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Prepositions of Location IN-ON-AT_01Prepositions of Place: at, on, and in

We use at for specific addresses.

  • My English class is at 404 Avenida Branco in Florianópolis.


We use on to designate names of streets, avenues, etc.

  • She lives on Avenida Beira Mar.


We use in for the names of land-areas (towns, counties, states, countries, and continents).

  • She lives in Miami.
  • Miami is in Dade County.
  • Dade County is in Florida.
  • Florida is in North America.


Prepositions of Time: at, on, and in

We use at to designate specific times.

  • The train is due at 12:15 p.m.
  • He always has lunch at noon.


We use on to designate days and dates.

  • My brother is coming on Monday.
  • We’re having a party on the Fourth of July.


We use in for nonspecific times during a day, a month, a season, or a year.

  • She likes to jog in the morning.
  • It’s too cold in winter to run outside.
  • He started the job in 1971.
  • He’s going to quit in August.

Prepositions of Movement: to and No Preposition

We use to in order to express movement toward a place.

  • They were driving to work together.
  • She’s going to the dentist’s office this morning.


Toward and towards are also helpful prepositions to express movement. These are simply variant spellings of the same word; use whichever sounds better to you.

  • We’re moving toward the light.
  • This is a big step towards the project’s completion.


With the words home, downtown, uptown, inside, outside, downstairs, upstairs, we use no preposition.

  • Grandma went upstairs.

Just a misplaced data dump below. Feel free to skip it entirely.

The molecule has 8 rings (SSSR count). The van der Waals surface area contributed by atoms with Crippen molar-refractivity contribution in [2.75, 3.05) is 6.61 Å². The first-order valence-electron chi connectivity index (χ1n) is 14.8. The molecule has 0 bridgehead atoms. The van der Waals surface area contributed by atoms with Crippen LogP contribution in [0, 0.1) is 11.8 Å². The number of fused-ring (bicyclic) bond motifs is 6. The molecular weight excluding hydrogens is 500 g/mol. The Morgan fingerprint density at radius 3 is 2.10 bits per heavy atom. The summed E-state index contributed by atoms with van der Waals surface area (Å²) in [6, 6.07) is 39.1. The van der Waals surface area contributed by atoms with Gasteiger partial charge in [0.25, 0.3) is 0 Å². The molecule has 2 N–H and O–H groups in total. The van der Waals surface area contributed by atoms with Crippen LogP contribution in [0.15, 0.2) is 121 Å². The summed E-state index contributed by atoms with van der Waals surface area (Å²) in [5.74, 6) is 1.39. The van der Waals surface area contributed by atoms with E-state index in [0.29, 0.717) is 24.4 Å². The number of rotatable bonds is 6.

• Grandpa went home.
  • They both went outside.

Prepositions of Time: for and since

We use for when we measure time (seconds, minutes, hours, days, months, years).

  • He held his breath for seven minutes.
  • She’s lived there for seven years.
  • The British and Irish have been fighting for seven centuries.


We use since with a specific date or time.

  • He’s worked here since 1970.
  • She’s been sitting in the waiting room since two-thirty.

Prepositions: for (not related to time)

We use for to express doing something on someone’s behalf.

  • I hurt my hand and cannot carry my books. Can you carry them for me?
  • She has to work so I am buying tickets for

Prepositions with Nouns, Adjectives, and Verbs.

Prepositions are sometimes so commonly linked to other words that they are used as one word. This occurs in three categories: nouns, adjectives, and verbs.


    approval of, awareness of, belief in, concern for, confusion about, desire for, fondness for, grasp of, hatred of, hope for, interest in, love of, need for, participation in, reason for, respect for, success in, understanding of.
    afraid of, angry at, aware of, capable of, careless about, familiar with, fond of
    happy about, interested in, jealous of, made of, married to, proud of, similar to, sorry for, sure of, tired of, worried about.
    apologize for, ask about, ask for, belong to, bring up, care for, find out, give up, grow up, interested in, look for, look forward to, look up, make up, pay for, prepare for, study for, talk about, think about, trust in, work for, worry about.

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